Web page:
The opening of the gold-fields, however, developed in this country a feeling antagonistic to art, and in the restlessness of those times a generation arose that knew it not ; accordingly, in the year 1863, being offered the office of librarian to the legislative Council, he accepted it, and filled this post until his death. During his tenure of this office he still continued to devote his leisure to art, and painted many valuable pictures from his old sketches. Possessed as he was of on exceptional facility of handling, he quickly mastered the peculiarities of our local form and colouring, and it may, without extravagance, be affirmed that the truth, grace, and freedom of his sketches have rarely been equalled and never surpassed. 

Being of retiring habits and disposition, he was by the public chiefly known from his works, but his intimate friends have ever recognized and esteemed his high and consistent character, and his accurate attainments in various brandies of knowledge. In Mr. Conrad Martens we have all lost the acknowledged father of colonial art, and many have lost a constant and sincere friend ever ready to guide with precept and example, and to tho teaching of whose hand and words they owe any progress they may have attained in tho perception and delineation of nature. 

Mr. Martens has left a widow and daughter to mourn their loss, the latter of whom inherits to a large extent the artistic talent of her father, and who intends, we are given to understand, to follow the same profession. At page 328 will be found a graceful tribute in verse Bid to the memory of the deceased gentleman by Mr. Henry Halloran.

The Late Conrad Martens. (1878, August 31). The Sydney Mail and New South Wales Advertiser (NSW : 1871 - 1912), p. 332. Retrieved fromhttp://nla.gov.au/nla.news-article162694238

Poetry. (1878, August 31). The Sydney Mail and New South Wales Advertiser (NSW : 1871 - 1912), p. 328. Retrieved fromhttp://nla.gov.au/nla.news-article162694225

In endeavouring to estimate the position occupied by Art in Australia at the dawn of the twentieth century the necessary retrospect cannot be extended to the early years of colonial history. These were occupied by pioneer struggles for existence in a new country, and interest in the art of painting was doubtless at its lowest ebb. As soon as wealth began to accumulate in the colony, however, there were families of substance and refined taste who imported pictures of value from Europe. Their opportunities of purchasing to advantage on tho spot were probably limited, though several famous artists from time to time visited the country. The veteran artist, Conrad Martens, arrived here (with Darwin) in H.M.S Beagle in 1836, and resided here, painting assiduously, until 1879. Sir Oswald Brierley, afterwards Marine Painter to the Queen, came out in the Wanderer in 1812, stayed cruising about in that ship and the Rattlesnake for six years, and again visited Australia in the Galatea with the late Duke of Edinburgh in 1867. Many valuable examples of his style will be found in the collections of Australian connoisseurs, especially in Sydney Nicholas Chevalier was also at one time known m Australia. Thomas Woolner, R.A., and Summers (both sculptors) visited the country ; and, as pointed out by Mr. E. Du Faur in his speech to Viscount Hampden at the opening of the first completed portion of the National Art Gallery of Sydney, Skinner Prout, E. B. Boulton, Terry, H. Gill, and a few others, also kept the lamp of art burning here during the years in which the exigencies of early colonial life left little leisure for such pursuits. " But these scattered interests, and the disconnected episodes around which they cluster, can hardly be described as contributing a definite history of our art progress. To estimate this the record of organised movement, and that alone, can be followed. It was this which first formed Australian opinion on the subject, first led to the public exhibition of choice works of art, and first rendered possible the establishment of a subsidised school of painting. In this way from small beginnings, started actually as late as 1871, a continuous onward movement was maintained, which finally rendered possible a federal exhibition in London of works painted entirely in Australia. This was in 1898, when these works were acknowledged to reach as high an average standard of attainment as that which characterised similar shows by English artists trained in the old world.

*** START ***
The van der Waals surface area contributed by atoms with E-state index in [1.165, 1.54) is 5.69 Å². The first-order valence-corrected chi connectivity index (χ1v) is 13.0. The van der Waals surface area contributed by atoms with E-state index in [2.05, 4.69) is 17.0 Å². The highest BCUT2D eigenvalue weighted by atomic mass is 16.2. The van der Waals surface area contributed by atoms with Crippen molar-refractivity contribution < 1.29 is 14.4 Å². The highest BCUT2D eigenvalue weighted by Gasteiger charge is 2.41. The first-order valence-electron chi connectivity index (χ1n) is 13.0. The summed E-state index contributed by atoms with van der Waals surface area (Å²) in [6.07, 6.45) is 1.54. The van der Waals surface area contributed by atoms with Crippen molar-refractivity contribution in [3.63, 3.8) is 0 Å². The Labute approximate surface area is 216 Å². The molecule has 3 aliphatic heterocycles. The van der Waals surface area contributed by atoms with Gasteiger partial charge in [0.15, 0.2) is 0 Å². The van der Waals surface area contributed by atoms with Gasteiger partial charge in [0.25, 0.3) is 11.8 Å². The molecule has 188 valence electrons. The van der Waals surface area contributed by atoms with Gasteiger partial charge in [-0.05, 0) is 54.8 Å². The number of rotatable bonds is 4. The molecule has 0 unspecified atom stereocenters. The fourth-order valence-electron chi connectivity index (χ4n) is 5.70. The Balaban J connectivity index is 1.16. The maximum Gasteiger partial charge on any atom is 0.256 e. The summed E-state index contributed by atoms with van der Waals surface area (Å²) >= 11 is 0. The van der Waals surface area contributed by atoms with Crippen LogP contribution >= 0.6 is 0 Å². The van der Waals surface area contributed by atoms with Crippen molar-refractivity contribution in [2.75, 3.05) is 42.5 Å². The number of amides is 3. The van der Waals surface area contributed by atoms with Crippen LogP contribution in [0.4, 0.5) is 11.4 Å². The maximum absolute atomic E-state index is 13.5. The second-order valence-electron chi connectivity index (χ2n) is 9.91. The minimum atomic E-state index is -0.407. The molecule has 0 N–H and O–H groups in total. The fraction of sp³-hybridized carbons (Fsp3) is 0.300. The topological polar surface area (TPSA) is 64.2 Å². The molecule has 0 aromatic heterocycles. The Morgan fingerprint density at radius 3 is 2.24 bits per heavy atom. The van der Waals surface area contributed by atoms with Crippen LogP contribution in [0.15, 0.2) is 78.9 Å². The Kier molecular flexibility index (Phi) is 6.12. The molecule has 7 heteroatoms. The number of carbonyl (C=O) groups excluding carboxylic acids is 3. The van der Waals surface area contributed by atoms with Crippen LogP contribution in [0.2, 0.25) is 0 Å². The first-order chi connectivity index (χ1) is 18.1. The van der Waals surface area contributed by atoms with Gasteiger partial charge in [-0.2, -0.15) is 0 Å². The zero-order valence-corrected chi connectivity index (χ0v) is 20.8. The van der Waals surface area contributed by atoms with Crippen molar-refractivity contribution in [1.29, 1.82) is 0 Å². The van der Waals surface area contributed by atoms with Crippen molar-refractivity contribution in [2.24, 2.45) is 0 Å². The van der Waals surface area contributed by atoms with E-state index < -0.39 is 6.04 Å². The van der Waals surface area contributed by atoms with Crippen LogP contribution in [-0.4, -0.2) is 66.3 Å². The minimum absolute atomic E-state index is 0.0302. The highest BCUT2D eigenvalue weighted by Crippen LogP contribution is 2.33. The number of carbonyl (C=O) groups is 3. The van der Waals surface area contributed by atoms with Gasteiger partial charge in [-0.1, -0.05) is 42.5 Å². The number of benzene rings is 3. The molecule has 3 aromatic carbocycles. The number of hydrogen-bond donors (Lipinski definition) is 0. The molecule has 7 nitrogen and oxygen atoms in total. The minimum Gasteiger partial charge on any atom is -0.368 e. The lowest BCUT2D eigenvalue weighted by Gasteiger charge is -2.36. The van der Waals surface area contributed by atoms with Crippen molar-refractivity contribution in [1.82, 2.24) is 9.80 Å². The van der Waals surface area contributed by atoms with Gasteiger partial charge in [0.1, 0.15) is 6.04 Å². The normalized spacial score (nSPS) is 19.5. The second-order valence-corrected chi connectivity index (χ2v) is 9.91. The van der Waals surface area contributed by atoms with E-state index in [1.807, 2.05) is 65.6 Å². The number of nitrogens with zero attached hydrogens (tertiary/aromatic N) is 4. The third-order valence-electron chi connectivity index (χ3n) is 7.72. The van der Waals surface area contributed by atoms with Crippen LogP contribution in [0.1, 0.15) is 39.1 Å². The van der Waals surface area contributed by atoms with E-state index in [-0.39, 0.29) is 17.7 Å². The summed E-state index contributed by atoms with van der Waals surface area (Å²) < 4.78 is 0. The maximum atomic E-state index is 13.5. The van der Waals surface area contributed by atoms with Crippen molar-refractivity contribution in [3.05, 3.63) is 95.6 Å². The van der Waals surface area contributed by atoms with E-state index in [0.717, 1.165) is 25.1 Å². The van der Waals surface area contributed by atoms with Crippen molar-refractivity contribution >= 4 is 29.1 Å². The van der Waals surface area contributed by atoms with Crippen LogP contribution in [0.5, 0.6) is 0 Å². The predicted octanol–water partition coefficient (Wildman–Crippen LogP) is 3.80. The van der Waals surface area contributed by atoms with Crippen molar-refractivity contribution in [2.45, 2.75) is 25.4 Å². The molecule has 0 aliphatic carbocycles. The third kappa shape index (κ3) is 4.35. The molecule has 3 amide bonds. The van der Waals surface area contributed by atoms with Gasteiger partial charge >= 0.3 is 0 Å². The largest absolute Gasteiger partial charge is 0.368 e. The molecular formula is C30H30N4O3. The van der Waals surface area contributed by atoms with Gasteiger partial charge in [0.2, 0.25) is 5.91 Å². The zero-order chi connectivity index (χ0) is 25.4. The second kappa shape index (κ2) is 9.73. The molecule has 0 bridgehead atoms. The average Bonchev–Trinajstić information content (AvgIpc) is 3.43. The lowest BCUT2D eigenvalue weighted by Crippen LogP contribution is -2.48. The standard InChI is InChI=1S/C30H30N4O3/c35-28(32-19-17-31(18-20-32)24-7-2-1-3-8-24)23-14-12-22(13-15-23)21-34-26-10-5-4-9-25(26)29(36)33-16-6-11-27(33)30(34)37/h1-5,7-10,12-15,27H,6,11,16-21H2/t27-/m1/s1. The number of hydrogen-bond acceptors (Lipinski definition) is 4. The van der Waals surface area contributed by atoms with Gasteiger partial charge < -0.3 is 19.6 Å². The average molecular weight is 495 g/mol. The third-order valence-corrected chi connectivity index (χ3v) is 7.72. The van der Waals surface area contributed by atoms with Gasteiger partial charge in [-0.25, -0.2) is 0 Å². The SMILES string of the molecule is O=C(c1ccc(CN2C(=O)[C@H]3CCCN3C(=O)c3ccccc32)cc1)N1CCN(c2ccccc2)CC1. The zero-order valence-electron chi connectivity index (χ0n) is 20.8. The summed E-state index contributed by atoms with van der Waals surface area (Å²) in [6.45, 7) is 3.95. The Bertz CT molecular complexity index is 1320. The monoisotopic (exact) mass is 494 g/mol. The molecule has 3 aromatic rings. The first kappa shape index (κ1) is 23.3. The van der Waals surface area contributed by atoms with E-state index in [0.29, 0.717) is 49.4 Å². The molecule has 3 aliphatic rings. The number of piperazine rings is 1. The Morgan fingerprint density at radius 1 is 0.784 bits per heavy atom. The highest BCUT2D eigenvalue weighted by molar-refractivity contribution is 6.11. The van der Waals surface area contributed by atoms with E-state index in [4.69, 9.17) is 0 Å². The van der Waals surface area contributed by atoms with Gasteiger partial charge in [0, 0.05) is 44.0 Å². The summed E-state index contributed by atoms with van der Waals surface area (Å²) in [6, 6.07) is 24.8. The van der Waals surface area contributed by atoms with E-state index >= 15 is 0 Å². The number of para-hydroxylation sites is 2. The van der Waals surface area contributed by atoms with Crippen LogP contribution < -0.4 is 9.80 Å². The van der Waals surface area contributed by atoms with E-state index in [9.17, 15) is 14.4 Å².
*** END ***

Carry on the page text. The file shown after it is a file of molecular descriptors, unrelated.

Conrad Martens portrait -ca. 1840  painted by Maurice Felton. Inscribed in ink on reverse by Myra Felton, the artist's daughter, "Conrad Martens. By Maurice Felton M.D. Property of Myra Felton" . Image No.: a928666h, courtesy State Library of NSW
ART. (1901, January 1). The Sydney Morning Herald (NSW : 1842 - 1954), p. 11. Retrieved from http://nla.gov.au/nla.news-article14366056